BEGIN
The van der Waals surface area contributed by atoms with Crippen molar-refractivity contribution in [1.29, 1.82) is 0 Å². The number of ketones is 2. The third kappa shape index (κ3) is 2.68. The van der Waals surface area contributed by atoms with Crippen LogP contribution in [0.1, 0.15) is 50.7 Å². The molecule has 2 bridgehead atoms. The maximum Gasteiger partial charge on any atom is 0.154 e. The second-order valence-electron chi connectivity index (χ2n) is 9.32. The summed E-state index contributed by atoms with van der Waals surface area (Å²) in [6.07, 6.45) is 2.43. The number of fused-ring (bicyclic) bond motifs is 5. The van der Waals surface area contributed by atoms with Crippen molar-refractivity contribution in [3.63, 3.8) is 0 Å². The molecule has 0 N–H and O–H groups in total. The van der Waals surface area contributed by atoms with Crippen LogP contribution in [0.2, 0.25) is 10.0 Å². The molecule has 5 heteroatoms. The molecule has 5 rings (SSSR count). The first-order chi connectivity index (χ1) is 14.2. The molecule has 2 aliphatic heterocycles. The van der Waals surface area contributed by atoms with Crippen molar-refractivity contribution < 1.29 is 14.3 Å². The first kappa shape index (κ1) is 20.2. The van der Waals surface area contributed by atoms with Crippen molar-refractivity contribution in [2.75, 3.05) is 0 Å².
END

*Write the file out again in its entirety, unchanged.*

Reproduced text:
The van der Waals surface area contributed by atoms with Crippen molar-refractivity contribution in [1.29, 1.82) is 0 Å². The number of ketones is 2. The third kappa shape index (κ3) is 2.68. The van der Waals surface area contributed by atoms with Crippen LogP contribution in [0.1, 0.15) is 50.7 Å². The molecule has 2 bridgehead atoms. The maximum Gasteiger partial charge on any atom is 0.154 e. The second-order valence-electron chi connectivity index (χ2n) is 9.32. The summed E-state index contributed by atoms with van der Waals surface area (Å²) in [6.07, 6.45) is 2.43. The number of fused-ring (bicyclic) bond motifs is 5. The van der Waals surface area contributed by atoms with Crippen molar-refractivity contribution in [3.63, 3.8) is 0 Å². The molecule has 0 N–H and O–H groups in total. The van der Waals surface area contributed by atoms with Crippen LogP contribution in [0.2, 0.25) is 10.0 Å². The molecule has 5 heteroatoms. The molecule has 5 rings (SSSR count). The first-order chi connectivity index (χ1) is 14.2. The molecule has 2 aliphatic heterocycles. The van der Waals surface area contributed by atoms with Crippen molar-refractivity contribution < 1.29 is 14.3 Å². The first kappa shape index (κ1) is 20.2. The van der Waals surface area contributed by atoms with Crippen molar-refractivity contribution in [2.75, 3.05) is 0 Å².